2004 CES: Day Two
We sat down with David Caulton, the group product manager for Microsoft's Windows Digital Media Division, to discover what was behind the Windows Media Audio logos that are starting to pop up on consumer electronics gear (such as the new Pioneer Elite multichannel receivers), and also learn how the future for high resolution audio might play out.
Microsoft's Windows Media platform contains the Windows Media Audio (WMA) encoder and decoder needed to play typical MP3 audio files, not to mention the highly compressed WMA files available for download from music services such as the relaunched Napster. It can do this not only on your Windows computer hooked up to the internet, but also on any device that has the software built in, such as those new Elite receivers.
The latest version of the platform, 9 Series, also contains Windows Media Audio Pro, which can encode and decode up to 8 channels of 96kHz/24-bit PCM audio. Here's the interesting part: it can do this using either an adjustable lossy compression scheme optimized for the 96/24 data, or encode/decode the signal using a lossless compression codec that still cuts the storage space needed in half by using a proprietary scheme similar in function to the MLP "lossless packing" process used with DVD-Audio.
A 96/24 audio signal can therefore be compressed using a fixed or variable bit rate encoder at a variety of rates that render the file small enough to enable consumers to download over the Internet, and then be reconstituted as a 96/24 PCM file in the player—even if the file is a 5.1 or 7.1 mix.
To prove this last point, Caulton fired up the WMA Pro player and clicked on a downloaded 96/24 5.1 mix of Pink Floyd's "Money," which was reproduced with surprising fidelity on the modest demonstration system.
Microsoft now faces the chicken and egg audio problem: without much WMA Pro software out there yet, how do you get the hardware manufacturers to start including the platform in their new products? And without the hardware, why would record labels release music in the format?
To prime the pump, Caulton says that Microsoft is starting to work with many of the chip manufacturers that supply the DSPs for consumer electronics products like preamps, receivers, and disc players. "Our mission is to make sure WMA Pro is included in all classes of devices" says Caulton, in an effort to provide "play anywhere" portability.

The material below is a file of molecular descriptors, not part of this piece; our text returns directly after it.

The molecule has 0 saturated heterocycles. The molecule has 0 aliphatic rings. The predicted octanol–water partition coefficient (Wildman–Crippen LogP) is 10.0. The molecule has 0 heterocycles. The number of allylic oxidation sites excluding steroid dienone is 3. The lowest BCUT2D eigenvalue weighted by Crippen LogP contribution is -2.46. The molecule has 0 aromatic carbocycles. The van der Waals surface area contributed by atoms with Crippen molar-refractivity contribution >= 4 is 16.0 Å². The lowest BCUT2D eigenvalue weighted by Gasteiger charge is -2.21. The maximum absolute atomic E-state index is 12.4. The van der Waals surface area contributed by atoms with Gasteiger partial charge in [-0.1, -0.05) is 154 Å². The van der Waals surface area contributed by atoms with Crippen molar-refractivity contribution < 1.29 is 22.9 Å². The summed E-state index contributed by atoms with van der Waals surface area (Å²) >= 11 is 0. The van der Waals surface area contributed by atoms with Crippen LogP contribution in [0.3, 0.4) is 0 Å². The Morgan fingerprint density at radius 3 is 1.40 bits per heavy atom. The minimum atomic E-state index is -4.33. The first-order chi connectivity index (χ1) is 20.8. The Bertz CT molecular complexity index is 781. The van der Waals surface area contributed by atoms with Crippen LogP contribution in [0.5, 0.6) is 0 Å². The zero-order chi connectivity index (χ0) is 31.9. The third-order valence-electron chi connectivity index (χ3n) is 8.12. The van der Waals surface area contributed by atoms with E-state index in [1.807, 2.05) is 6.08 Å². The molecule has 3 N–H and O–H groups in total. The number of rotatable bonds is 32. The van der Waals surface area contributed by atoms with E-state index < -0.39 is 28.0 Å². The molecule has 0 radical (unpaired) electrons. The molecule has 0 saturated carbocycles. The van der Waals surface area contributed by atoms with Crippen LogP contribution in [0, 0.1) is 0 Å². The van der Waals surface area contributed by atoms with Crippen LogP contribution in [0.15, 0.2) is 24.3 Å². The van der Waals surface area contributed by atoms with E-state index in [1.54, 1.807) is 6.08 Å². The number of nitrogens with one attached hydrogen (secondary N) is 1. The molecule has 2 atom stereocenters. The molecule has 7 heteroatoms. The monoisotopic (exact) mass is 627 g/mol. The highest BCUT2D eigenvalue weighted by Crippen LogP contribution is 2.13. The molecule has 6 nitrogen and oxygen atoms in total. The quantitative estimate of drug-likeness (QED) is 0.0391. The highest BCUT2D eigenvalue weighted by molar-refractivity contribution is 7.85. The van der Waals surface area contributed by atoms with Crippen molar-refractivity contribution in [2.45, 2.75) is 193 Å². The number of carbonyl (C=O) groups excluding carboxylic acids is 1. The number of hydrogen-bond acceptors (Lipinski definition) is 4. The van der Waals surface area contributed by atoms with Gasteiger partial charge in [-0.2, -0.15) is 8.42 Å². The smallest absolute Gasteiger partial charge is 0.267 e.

And what about those pesky Digital Rights Management (DRM) restrictions that legitimate downloaded audio files have these days? Caulton suggests that "those are issues to be worked out between the record labels and the consumers. We just supply the DRM tools, but they decide which ones to use and how to use them." He adds that he hopes content providers can find a middle ground that make consumers happy, a solution that has so far eluded DVD-Audio and SACD. He noted, "it's nice that the formats have 5.1 and higher-resolution audio, but the mass market prioritizes convenience."
Looking towards the relatively near future, Caulton envisions downloadable audio files being made available in a variety of resolutions including 96/24 5.1. He also sees 96/24 WMA discs eventually being released, thus closing the circle with one format to rule them all—both on or off the desktop.
There's only one problem. Apple and several others have their own AAC-based formats that are incompatible with WMA and will likely begin to scale to higher audio resolutions themselves. We'll have more on that in a future report. Caulton notes that Windows Media Player has a plugin capability that can be used to add decoding for MPEG4 and thus its AAC codec. It's just that Apple and others are using AAC inside of proprietary DRM that can't be played by others. Caulton also cautions that WMA Pro is not currently compatible with DVD-Audio or SACD data, since the formats use different schemes for encoding and compressing data. But who knows? After the online format wars subside, even that could change.